In a previous post on we mentioned hairy snakes, today I will give more details.
calchá filu, the hairy snake
Argentine military Commander Federico Barbará (1828-1893) who lived many years in the mid 1800s on Patagonia’s northern frontier, fighting against the Puelche natives (a Mapuche/Tehuelche group), recorded their vocabulary and wrote a Puelche-Spanish dictionary. In it he included the name of a lake which the Puelche called “Calchá-filu”. The Spanish meaning of these two words is “hairy snake”,
Gradually, during the XVIIth century the northernmost Tehuelche natives expanded out of Patagonia, across the Negro and Colorado rivers and into the Pampas where they replaced the original natives of Buenos Aires province and became known as the “Pampas” or “Puelche” (the latter, in Mapudungun, the language of the Mapuche, means “Eastern people”).
The Puelche quickly came into contact with the Mapuche tribes living on the eastern foot-hills of the Andes in what is now Neuquén, and they became “Araucanized”, adopting their very convenient language (Mapudungun). The Puelche and Mapuche interacted through war, trade and cattle rustling until they were overtaken by “Western” civilization in the wars of 1879-1883 during which the Argentine government took control of eastern Patagonia (a similar process happened in Chile at the same time).
This explains why the Puelche used a Mapuche word to name a lake in their territory. Perhaps, just like the Mapuche, they also believed that “hairy snakes” were evil creatures.
Mapuche hairy snake
Mapuche oral tradition also mentions these creatures. “Kalfulemu, El Mapuche sin Sombra” was a story told by Abel Kuruuinca to Argentine folklorist Mrs. Bertha Koessler in 1962. In this tale, a native details his experience at the cave of the “salamanqueros” or witches cave, where orgies and debauchery take place.
In the tale, the native says that they lay him down and a “hairy snake coiled up on my chest and did not want to be removed” it kept an eye on him so that he did not escape.
In another story about “Renpulli, la salamanca del lago Lacar”, Kuruuinca gave more details:
“Then a snake, fat as an arm and full of scales and hairy, pounced on his chest trying to suffocate him […] the creature coiled around his neck and hissed and put its toung in his mouth…”
The hairy snake is also named “chiñi filu”, which is the “hairy snake of the seas, lakes and rivers”.
Interestingly, this word chiñi is the common Chilean name for skunk (Mephitis chilensis), also spelt "chingue".
We find the same word, (chiñi) in Quechua language. Quechua is a Native American language which is spoken in the Andean region of South America (Perú, Bolivia, Northern Argentina, Chile and Ecuador). It may have found its way into the Mapuche myths because the Inca invaded their territory in the mid 1400s.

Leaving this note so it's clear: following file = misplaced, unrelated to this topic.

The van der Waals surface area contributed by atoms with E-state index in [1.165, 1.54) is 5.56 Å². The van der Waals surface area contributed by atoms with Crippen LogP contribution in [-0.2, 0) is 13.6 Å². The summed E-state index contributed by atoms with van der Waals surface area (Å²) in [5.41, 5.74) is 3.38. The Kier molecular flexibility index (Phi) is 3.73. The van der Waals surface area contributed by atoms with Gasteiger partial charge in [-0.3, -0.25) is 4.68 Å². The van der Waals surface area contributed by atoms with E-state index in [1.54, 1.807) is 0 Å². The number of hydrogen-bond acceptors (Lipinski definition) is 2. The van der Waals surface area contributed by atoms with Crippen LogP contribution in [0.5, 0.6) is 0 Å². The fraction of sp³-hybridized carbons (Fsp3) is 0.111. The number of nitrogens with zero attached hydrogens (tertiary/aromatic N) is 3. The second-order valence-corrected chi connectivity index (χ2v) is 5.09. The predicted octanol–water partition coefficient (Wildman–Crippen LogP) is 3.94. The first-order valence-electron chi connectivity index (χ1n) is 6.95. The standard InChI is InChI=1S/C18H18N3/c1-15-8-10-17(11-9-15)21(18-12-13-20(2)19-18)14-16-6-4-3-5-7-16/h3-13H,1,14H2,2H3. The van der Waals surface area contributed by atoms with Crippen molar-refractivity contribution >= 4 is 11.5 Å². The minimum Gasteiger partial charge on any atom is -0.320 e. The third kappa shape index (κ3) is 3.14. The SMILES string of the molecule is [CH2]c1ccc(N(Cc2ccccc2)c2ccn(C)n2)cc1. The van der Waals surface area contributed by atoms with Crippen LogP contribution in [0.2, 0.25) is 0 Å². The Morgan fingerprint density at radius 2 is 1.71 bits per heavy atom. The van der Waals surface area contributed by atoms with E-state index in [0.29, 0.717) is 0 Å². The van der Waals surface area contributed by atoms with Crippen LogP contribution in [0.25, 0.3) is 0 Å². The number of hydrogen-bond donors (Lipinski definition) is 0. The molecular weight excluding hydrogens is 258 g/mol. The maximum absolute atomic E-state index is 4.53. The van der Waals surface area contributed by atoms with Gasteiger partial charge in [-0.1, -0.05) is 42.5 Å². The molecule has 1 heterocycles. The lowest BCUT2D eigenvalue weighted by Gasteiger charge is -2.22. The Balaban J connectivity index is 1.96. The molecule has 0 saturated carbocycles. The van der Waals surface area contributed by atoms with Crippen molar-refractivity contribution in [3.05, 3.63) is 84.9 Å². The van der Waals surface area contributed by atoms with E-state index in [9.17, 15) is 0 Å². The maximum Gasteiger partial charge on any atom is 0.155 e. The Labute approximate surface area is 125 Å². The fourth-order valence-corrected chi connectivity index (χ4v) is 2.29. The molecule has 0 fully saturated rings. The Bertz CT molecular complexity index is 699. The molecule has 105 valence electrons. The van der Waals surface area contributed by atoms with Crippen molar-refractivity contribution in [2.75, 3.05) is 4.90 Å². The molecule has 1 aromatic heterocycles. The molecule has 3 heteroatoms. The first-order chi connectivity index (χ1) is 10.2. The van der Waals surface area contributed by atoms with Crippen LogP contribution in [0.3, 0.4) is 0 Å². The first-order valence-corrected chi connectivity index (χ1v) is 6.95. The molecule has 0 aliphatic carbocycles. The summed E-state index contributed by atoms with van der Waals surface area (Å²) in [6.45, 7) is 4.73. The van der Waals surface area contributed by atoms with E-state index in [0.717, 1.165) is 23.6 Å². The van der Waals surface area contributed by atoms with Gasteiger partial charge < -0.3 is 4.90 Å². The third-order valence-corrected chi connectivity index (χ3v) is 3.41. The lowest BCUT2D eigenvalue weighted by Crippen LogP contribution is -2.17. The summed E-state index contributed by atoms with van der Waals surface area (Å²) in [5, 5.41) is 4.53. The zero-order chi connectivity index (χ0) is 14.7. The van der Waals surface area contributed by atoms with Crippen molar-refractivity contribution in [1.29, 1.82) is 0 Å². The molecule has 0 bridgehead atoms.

The meaning of chiñi in Quechua is “Bat”.
So wether a bat-snake or a skunk-snake, we have a hairy reptile myth spanning the Puelche and Mapuche cultures. What can it be?
Note: there is a widespread myth in Chile about a Flying snake it is described mostly like a snake - bird, with or without feathers, but sometimes it is described as having tough bristles running along its back and no feathers. Is this Piwichén another representation of the hairy snake? or is the flying snake just a myth about strange birds?
Are hairy snakes real?
A hairy reptile is not as improbable as one may expect.
Hair is made from a protein called keratin. Researches checked reptiles and birds trying to see if they had genes that code this protein. And they found that these genes “are not restricted to mammals” because they also code proteins used to form the skin and claws. These keratin genes appeared in a common ancestor to amniotes about 300 million years ago. Amniotes are four legged vertebrates that include mammals, birds and reptiles.
However only mammals have hair follicles and are able to grow hairs. If a reptile acquired that capability, it would be a hairy reptile. But that would require complex mutations. It is quite improbable.
So, my best guess is that the Patagonian hairy snake is not a reptile but a long, slim, svelte mammal such as a Huillín (Lontra provocax), the Patagonian otter. The following image shows one swimming; notice its snake-like appearance which is enhanced by its long tail.
Endangered Patagonian otters
Huillín is an endangered species and both Argentina and Chile are taking action to prevent its extinction.
For a summary on the current status of Argentine huillín, click Here (in English).
For similar information regarding Chile, click Here, it is the blog (in Spanish) of CODEFF (Comite Nacional Pro Defensa de la Fauna y Flora), a Chilean NGO who is fighting to save the Patagonian Otter.
 Barbará, F., (2000). Manual de la lengua pampa. B. Aires: Emece. pp. 124.
 Fernández, C.,(1995). Cuentan Los Mapuches. B. Aires: Ed.Nuevo Siglo. pp. 53 and 38
 Bárcena, R., [Ed]. (1990). Culturas indígenas de la Patagonia. Turner. pp.236
 Chilean stamp (1948) - Sociedad Filatélica de Chile.
 The Evolutionary Origin of Mammals’ Hair Is Found in Reptile Claws. Discover.
 Huillín (Patagonian River Otter). SIB.
Copyright 2009 by Austin Whittall ©